The posters in the JCC show reflect this attention to Jewish subjects. One poster by Eryk Lipinksi promotes a 1948 film called "Border Street," which deals with the Warsaw Ghetto. The poster shows two hands almost meeting in front of a backdrop of rubble and stones. Banned in Poland for a time, the film and poster were later re-released. A series of five posters is devoted to different productions of "Fiddler on the Roof," a show that captivated Polish audiences when it was broadcast on national television under communism in the 1980s, and that still runs in repertory in Krakow today. Other posters announce performances of "The Dybbuk" by Solomon Anski and Isaac Bashevis Singer's "The Magician of Lublin," as well as the American works "Sweet Charity," "Death of a Salesman" and "Cabaret."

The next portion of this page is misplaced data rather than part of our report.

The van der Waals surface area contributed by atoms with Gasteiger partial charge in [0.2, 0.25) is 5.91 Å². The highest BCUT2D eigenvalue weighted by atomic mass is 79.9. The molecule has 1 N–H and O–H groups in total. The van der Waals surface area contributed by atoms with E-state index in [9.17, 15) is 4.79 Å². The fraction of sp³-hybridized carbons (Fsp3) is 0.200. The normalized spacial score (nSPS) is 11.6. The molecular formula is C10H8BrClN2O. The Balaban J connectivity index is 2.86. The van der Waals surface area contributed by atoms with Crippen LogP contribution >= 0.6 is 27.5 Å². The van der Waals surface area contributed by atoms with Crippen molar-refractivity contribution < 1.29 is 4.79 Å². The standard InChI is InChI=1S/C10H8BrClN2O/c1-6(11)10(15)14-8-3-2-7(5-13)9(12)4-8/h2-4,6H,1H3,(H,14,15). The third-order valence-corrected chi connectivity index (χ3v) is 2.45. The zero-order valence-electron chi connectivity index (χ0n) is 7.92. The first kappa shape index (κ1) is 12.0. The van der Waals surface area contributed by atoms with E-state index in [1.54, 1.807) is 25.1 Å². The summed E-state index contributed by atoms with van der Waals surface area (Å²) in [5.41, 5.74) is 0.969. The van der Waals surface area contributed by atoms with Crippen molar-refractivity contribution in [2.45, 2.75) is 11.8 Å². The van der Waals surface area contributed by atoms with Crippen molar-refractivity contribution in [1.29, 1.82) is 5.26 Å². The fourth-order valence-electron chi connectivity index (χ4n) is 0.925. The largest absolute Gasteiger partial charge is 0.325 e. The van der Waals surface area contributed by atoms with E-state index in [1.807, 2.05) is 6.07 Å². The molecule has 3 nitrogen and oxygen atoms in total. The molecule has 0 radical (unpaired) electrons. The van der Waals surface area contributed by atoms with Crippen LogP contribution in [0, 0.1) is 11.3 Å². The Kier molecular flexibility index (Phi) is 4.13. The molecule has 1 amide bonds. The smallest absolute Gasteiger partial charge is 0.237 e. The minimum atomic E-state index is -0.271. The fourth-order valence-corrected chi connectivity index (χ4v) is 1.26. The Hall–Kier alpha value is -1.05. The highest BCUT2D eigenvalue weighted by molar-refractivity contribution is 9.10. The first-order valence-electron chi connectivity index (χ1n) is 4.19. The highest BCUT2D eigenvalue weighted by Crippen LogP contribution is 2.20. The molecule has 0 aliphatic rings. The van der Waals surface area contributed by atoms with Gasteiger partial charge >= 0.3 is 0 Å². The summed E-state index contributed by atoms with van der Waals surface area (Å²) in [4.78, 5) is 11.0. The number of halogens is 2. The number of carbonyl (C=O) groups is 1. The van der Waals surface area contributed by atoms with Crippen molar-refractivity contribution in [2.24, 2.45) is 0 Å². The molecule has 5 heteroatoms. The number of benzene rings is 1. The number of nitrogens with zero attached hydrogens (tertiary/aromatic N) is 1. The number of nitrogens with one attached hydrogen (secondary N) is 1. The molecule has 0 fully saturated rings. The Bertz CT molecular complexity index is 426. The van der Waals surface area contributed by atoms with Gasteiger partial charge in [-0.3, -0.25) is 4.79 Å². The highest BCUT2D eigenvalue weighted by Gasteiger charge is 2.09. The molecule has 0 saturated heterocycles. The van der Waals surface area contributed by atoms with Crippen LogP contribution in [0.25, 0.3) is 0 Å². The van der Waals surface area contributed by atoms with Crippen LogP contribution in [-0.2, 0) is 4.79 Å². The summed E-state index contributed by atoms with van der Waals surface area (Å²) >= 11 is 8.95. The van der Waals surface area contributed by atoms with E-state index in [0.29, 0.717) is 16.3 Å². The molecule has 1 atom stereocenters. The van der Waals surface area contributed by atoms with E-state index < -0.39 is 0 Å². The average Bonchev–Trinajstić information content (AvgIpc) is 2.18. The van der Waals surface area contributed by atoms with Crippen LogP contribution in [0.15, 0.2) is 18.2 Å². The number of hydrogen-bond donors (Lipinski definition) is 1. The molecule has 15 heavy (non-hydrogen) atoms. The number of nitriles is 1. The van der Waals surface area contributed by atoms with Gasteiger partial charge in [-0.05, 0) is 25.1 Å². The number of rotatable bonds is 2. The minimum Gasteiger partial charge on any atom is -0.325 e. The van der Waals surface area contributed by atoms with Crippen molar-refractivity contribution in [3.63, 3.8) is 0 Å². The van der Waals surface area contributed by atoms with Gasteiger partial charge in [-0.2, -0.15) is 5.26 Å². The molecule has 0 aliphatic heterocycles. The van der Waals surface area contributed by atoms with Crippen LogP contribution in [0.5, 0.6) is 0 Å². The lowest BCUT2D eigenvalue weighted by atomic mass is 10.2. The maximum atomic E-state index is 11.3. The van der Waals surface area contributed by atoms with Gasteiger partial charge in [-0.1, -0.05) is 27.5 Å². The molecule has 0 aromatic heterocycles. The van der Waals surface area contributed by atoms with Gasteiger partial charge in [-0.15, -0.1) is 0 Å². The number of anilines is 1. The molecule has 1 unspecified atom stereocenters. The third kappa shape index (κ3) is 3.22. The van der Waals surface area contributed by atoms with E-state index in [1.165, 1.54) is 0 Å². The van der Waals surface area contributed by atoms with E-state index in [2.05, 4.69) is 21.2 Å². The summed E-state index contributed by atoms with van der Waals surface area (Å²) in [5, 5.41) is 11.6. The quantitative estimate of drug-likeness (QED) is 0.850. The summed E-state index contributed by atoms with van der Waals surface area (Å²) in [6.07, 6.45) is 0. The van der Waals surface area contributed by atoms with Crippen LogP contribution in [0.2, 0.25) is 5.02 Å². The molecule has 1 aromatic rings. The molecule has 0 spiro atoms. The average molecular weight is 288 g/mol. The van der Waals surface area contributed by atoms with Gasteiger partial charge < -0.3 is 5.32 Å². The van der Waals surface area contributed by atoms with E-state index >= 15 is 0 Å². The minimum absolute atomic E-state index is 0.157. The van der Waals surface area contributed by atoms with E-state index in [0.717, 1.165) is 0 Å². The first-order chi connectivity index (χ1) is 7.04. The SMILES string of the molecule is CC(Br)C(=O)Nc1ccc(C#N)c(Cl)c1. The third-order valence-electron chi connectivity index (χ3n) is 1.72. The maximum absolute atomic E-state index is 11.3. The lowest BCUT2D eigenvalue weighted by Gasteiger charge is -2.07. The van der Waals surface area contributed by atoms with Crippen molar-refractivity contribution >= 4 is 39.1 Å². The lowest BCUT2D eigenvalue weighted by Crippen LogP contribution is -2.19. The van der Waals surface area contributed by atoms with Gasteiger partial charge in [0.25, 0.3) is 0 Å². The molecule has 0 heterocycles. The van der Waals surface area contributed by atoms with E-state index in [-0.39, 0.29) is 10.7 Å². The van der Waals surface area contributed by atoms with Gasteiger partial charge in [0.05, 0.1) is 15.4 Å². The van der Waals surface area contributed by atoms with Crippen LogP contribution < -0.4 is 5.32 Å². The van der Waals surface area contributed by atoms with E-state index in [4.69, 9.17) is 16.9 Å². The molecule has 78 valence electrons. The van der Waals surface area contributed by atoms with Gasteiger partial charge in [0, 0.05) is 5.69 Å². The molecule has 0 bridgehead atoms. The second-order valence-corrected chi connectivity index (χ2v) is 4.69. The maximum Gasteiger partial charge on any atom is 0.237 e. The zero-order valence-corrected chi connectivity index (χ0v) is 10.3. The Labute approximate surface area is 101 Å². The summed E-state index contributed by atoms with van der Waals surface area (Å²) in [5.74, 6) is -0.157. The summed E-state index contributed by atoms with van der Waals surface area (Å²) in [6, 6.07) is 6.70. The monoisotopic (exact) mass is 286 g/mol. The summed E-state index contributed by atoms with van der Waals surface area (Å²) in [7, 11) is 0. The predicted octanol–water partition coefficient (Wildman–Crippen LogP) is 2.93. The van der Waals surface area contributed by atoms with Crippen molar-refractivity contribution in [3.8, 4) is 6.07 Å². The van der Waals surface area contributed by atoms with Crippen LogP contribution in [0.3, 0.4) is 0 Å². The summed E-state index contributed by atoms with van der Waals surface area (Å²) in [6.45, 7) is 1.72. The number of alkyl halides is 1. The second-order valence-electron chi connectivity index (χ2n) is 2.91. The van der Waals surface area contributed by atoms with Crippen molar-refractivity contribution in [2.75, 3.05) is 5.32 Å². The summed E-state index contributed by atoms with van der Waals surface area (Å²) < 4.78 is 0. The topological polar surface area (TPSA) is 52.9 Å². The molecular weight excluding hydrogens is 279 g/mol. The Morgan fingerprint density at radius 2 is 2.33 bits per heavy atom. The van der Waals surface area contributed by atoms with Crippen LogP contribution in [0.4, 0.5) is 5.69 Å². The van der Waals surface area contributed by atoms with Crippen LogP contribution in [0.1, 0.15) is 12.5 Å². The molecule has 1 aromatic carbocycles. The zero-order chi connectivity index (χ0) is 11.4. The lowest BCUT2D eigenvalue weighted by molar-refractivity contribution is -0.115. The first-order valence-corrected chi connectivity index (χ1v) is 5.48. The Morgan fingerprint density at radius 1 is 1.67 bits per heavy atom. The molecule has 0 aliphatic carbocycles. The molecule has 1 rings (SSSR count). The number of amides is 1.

Throughout communism, Poland always maintained a national Jewish theater, with plays in Yiddish attended largely by Polish audiences, and for each play at the E. R. Kaminski National Jewish Theater, an artist was commissioned to compose a poster.

    "Jewish culture is Polish culture, and Polish culture is Jewish culture," said Ylain Mayer who, with her husband Donald, is the curator of the exhibition. The two collect and sell art through their company, Contemporary Posters, and have long been captivated by the Polish School of Posters placards that so delicately and forcefully treat Jewish themes.

    While poster art declined after the fall of communism, when the government no longer sponsored artists, Jewish poster art continued, and Poland today is one of the few areas in which many artistic posters still thrive.